I’ve had this post prepared for a while. I’ve known my grandmother was dying for nigh on six years now, and knew – correctly, mind you – that it would hit me like a punch in the gut. I wanted to write this ahead of time, so as to take some time to think about how I remember her, and what I want remember.
It’s not an easy fact to absorb. She was my last surviving grandparent, my mother’s mother, wife to my beloved Grandpa. I can’t tell you what I feel, really, because I’m having trouble identifying it myself. It’s not pain, but everything feels stopped; numb, almost. Most of all, I feel relief that she’s no longer suffering, and maybe, in whatever place that she believes souls go to after death, she is herself again as she wanted to be.
I’ve been watching her go slowly. I knew that it was coming when I started noticing her forget simple things. She would often confuse me and Mom, which is fairly normal, considering how alike she and I look. But when it had become to the point where it took her about a half-hour to realize the difference, I had to start bracing myself. It got especially worse after she moved.
She moved to Far Rockaway, into subsidized housing, a couple of years after Grandpa died, and it was a slow downhill from here. It took me a while to come to grips with the fact that she was showing Alzheimer’s symptoms. It took me even longer to realize, especially after she could no longer walk without a walker – and I’m referring to someone who was very active into her early 80s, cane or no cane – that she was on her way out.
She passed in the wee hours of this morning, at the nursing home where she has been for the past few years. In the past five years, she remembered me exactly once. I woke up this mornng at, what I later found out, was her exact time of death.
I’ll tell you a little bit about her. Her story is interesting, and definitely not all roses. Nor are any of our grandparents’ stories, really.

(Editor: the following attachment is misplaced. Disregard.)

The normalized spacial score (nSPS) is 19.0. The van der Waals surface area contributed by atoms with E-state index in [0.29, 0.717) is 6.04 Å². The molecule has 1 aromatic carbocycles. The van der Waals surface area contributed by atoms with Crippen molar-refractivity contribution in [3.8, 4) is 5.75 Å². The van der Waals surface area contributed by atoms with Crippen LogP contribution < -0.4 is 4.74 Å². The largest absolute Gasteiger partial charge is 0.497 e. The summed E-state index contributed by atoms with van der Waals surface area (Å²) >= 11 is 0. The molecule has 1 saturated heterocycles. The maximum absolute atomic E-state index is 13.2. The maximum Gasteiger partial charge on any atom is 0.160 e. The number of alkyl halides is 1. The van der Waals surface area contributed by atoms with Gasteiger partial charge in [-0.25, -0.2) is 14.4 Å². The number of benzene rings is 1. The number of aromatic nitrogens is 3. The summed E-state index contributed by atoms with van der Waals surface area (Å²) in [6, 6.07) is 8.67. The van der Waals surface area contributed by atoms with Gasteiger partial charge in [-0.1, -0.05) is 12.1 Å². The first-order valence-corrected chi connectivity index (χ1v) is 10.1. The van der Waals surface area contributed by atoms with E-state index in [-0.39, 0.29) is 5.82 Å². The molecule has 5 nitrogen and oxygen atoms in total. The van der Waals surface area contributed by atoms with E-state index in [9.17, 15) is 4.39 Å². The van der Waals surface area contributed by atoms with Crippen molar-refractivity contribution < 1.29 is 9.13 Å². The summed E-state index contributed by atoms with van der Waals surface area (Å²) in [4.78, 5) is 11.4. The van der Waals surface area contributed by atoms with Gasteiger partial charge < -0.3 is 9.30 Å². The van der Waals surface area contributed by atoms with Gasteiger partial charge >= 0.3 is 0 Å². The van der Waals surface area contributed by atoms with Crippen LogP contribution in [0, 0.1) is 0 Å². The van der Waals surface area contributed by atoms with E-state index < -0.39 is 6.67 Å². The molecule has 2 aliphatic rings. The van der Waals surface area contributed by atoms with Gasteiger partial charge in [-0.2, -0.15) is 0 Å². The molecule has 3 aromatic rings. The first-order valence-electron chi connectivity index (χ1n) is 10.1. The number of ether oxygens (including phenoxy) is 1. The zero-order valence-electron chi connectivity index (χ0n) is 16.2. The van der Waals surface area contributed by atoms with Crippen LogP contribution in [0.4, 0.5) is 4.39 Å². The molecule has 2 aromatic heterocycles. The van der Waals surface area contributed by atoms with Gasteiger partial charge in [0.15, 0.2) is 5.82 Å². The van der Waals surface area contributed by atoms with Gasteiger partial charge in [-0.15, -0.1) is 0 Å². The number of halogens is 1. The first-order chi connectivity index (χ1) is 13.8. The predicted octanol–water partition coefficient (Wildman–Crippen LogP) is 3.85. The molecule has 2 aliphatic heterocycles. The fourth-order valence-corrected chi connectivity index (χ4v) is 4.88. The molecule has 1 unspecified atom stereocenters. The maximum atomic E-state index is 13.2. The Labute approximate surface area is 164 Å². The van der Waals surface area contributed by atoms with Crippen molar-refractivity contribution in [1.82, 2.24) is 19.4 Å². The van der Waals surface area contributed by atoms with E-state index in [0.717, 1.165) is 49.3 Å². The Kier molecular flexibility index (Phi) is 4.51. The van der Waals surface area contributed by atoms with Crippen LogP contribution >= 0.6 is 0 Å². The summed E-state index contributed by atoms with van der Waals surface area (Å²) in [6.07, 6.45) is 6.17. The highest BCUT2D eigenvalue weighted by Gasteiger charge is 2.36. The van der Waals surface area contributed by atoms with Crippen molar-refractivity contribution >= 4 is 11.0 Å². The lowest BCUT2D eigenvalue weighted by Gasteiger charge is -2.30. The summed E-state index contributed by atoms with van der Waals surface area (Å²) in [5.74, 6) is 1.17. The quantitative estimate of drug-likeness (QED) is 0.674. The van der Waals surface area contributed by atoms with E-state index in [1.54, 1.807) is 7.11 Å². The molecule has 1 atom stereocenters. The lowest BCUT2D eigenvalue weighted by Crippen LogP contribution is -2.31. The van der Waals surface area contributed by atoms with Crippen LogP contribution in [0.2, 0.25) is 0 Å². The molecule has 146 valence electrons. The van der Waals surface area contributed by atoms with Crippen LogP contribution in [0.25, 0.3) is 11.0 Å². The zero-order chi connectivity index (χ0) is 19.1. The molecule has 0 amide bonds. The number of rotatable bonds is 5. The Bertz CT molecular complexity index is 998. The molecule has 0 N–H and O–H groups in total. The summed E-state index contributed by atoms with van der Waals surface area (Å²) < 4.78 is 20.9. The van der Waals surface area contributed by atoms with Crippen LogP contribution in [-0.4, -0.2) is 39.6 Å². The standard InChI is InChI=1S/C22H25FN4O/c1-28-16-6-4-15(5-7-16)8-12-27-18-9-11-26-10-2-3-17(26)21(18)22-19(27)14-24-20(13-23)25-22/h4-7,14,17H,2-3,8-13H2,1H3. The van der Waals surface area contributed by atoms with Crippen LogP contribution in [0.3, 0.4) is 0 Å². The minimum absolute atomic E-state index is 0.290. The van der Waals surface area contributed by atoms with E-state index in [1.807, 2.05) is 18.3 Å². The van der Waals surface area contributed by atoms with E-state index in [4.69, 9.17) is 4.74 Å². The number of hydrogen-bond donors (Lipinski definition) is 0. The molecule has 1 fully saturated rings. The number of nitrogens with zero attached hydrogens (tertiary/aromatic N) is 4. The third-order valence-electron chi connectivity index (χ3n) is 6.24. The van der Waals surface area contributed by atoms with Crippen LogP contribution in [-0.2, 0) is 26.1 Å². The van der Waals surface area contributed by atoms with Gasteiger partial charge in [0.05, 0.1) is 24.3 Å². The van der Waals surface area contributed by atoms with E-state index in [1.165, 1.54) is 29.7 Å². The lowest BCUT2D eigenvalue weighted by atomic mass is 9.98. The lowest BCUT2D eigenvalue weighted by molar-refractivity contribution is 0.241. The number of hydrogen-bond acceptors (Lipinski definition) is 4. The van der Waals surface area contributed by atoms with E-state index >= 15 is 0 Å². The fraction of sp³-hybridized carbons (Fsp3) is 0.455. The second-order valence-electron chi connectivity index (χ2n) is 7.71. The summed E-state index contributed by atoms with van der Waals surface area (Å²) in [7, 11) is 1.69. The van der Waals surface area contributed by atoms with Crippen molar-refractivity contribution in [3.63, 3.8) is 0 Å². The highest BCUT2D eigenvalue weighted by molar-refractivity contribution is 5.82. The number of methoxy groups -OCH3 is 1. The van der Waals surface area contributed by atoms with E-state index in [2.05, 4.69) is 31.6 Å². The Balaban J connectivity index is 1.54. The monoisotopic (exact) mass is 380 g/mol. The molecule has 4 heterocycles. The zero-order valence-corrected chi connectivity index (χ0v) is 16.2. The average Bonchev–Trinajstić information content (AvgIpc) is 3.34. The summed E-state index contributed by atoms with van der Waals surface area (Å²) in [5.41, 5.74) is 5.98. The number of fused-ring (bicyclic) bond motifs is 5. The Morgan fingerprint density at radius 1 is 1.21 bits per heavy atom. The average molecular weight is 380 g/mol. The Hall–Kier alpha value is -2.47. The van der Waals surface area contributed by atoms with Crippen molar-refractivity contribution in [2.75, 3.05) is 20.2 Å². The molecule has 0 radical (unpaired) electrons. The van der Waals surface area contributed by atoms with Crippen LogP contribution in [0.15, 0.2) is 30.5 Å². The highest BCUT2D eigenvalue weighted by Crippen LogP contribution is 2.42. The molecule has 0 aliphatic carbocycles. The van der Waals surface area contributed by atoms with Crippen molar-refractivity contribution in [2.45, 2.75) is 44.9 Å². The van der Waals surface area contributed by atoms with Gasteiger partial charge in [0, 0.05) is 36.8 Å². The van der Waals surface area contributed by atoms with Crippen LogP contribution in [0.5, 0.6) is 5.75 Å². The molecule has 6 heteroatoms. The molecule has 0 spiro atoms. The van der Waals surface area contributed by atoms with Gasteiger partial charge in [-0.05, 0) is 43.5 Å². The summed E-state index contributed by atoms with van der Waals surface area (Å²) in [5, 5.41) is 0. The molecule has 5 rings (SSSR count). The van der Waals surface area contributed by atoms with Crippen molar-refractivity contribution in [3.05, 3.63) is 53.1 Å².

Grandma was born in the Ukraine, before WWII. She was born to a single mother, who had left her husband in the middle of the mess that the post-Revolutionary Russian territories were, a single mother who had left her husband at the sixth month of pregnancy. To say that the conditions were poor would be understating it; in those times, Russia was rife with famines. Still, in that stretch of geography, Grandma had some food. She survived. Great-grandma met a nice man whom she had married, who had doted on Grandma, and who was the father of her little sister, my Great-Aunt Jenny, who is now 85, lives in Boston, and loves the Internet.
But to rewind a little, it was a poor time. Grandma had to go to school, and when someone had tracked down her birth father, the story goes that she had refused to see him. When she was thirteen, she had tuberculosis, which in turn had collapsed a lung. This becomes relevant later.
During WWII, my grandmother served as a surgeon. She continued practicing medicine in the post-war Soviet Union. Most of the stories in my family are of the people whose lives she saved. And she saved many, defying her superiors, defying conventional treatment, and risking her own life and health on a regular basis.
I remember certain different things about Grandma. Not her cooking, not the days spent over at her house, not the porcelain serving tray that I got for my fifth birthday, beautifully inlaid, which I still have. There are some things I remember; the times she took me to the theater, the dance and piano lessons that she took me to, and the fact that she would always let me read everything I felt like, but detested that I’d use a comb for a bookmark. Small things. The layout of her old apartment, not the one that my mom and I now occupy but the one before that, is burned into my brain, and so are the small details of it. The television that always flickered. The rocking chair by the window, which was absolutely enormous. The balcony, where she tended her violets and Grandpa always had homemade wine standing. And barrelfuls of coleslaw. We made so much ourselves.
I also remember others’ stories. Not all of them good. I won’t repeat them, but it had made me look at my grandmother an entirely different way. Not in a good one, truthfully.
It’s something I didn’t have the chance to come to grips with. Truly, still do not. .. It also helped me understand why my mother was the way she was. It also reaffirmed my very strong belief that blood isn’t worth squat. You can well be related to the people who will treat you the worst in life; you’re under no obligation to suffer their treatment or for the damage inflicted on them since before your own birth.
I hope that Grandma’s at peace now. And I hope that my mother can find some peace too. She hasn’t had a day of it for a long time.
Don’t worry about me. I’ll be OK. What I have to stand, I have the strength to stand. It won’t be easy, but I always find a way to manage. And…don’t be surprised if I show up in your city, unexpectedly. I deal with things by being on the move.